social media

Social media companies take on fake news.

Facebook and YouTube cracked down last week on an Iranian and Russian misinformation efforts last week as social media companies step up the fight against fake accounts.

According to the Wall Street Journal, YouTube eliminated dozens of accounts pushing misinformation from Iran’s state media. The Journal reports that the focus on Iran marks a shift for social media companies. According to the Journal:

Until now, Silicon Valley’s efforts have been focused almost exclusively on Russia, as revelations over the past year about Moscow’s influence operations targeting U.S. politics put pressure on social-media giants to detect and remove Kremlin-sponsored campaigns.

Iran’s tactics are different, cybersecurity experts said, focusing on advancing its foreign policy interests in ways not as extreme as Russia’s efforts to disrupt U.S. elections. Iran’s moves have expanded as the toll of international sanctions against the nation rose and tensions between Washington and Tehran increased.

USA Today reports that, while much of the focus over the past couple years has been on misinformation targeted at conservatives, Iran included liberals in its efforts. More about unused cell phones
The newspaper reports:

One meme on Facebook from a page called the Progressive Front showed former first lady Michelle Obama holding a doctored sign that read “An Immigrant Took My Job,” a swipe at Slovenia-born  Melania Trump. A tweet from the account Liberty Front Press urged people to watch a video of a parent and child reunited after being separated at the border “and be reminded of why we fight every day against the monstrous and evil policies of the Trump regime.” YouTube channels featured videos such as “Everything You Need to Know about Impeachment.”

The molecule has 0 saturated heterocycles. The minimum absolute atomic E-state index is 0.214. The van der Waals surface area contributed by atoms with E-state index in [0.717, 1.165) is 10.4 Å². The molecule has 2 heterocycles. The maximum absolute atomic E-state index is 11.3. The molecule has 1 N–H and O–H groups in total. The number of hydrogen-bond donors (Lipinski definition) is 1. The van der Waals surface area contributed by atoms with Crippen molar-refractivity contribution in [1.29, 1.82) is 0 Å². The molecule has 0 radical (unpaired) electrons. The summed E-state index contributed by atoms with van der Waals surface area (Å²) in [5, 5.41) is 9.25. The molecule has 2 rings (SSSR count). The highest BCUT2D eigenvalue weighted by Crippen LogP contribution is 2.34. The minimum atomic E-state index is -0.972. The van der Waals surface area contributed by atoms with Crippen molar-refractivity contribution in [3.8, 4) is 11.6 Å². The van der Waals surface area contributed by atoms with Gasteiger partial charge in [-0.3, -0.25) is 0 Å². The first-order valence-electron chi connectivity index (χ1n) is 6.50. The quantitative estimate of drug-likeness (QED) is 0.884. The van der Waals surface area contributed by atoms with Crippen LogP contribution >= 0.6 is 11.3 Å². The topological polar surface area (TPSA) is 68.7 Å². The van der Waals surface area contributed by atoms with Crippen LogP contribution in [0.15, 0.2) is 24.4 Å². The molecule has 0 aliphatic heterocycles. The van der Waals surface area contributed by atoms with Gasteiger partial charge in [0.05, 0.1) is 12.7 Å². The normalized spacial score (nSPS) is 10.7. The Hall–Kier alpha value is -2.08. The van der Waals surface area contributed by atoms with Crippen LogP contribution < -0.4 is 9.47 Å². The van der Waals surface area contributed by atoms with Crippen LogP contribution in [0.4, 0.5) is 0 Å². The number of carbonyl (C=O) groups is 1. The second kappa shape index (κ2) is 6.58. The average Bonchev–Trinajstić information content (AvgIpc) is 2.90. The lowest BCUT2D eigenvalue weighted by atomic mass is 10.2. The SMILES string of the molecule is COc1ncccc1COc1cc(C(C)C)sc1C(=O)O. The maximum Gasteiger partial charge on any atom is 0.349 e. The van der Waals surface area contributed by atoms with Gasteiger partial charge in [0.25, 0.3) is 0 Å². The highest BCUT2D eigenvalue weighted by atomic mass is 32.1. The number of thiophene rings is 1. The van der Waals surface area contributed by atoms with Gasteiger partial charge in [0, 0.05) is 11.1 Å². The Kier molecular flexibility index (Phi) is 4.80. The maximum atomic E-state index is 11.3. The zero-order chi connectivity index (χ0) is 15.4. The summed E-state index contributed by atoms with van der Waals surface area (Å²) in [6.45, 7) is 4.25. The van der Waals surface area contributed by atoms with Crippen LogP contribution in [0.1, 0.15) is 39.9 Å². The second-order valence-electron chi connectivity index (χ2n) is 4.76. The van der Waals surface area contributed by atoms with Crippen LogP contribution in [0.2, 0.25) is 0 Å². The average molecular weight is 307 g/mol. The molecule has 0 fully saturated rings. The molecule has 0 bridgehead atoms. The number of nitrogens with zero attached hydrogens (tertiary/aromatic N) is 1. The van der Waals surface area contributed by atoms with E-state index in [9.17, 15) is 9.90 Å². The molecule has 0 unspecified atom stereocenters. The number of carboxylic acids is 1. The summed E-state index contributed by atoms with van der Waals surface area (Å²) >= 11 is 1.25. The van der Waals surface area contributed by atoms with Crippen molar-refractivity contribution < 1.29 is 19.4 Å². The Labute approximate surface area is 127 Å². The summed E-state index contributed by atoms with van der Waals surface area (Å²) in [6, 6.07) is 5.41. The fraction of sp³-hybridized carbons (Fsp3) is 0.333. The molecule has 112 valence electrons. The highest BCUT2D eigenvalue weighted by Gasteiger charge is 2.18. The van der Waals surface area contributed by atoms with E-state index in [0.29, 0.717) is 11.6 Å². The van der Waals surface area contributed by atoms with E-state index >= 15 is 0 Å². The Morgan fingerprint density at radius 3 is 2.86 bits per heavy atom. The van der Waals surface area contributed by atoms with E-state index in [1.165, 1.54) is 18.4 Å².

The fake pages, tweets and videos were all part of a covert disinformation campaign by Iran that operated in the USA and other countries, major U.S. tech companies said. Facebook, Google and Twitter disclosed last week they were shuttering hundreds of accounts and channels linked to the campaign.

But Iran wasn’t the only malicious actor targeted by social media companies.

Facebook CEO Mark Zuckerberg wrote:

We’re still investigating and there is still a lot that we don’t know. As a company we don’t have all the investigative tools and intelligence that governments have, which makes it hard to always attribute particular abuse to particular countries or groups. But based on what we know, we believe these Pages, Groups and accounts were part of two separate sets of campaigns:

First, a set of activity from Iran, including from some with ties to state-owned media, and second, a set of activity that the US government and others have publicly linked to Russian military intelligence services.

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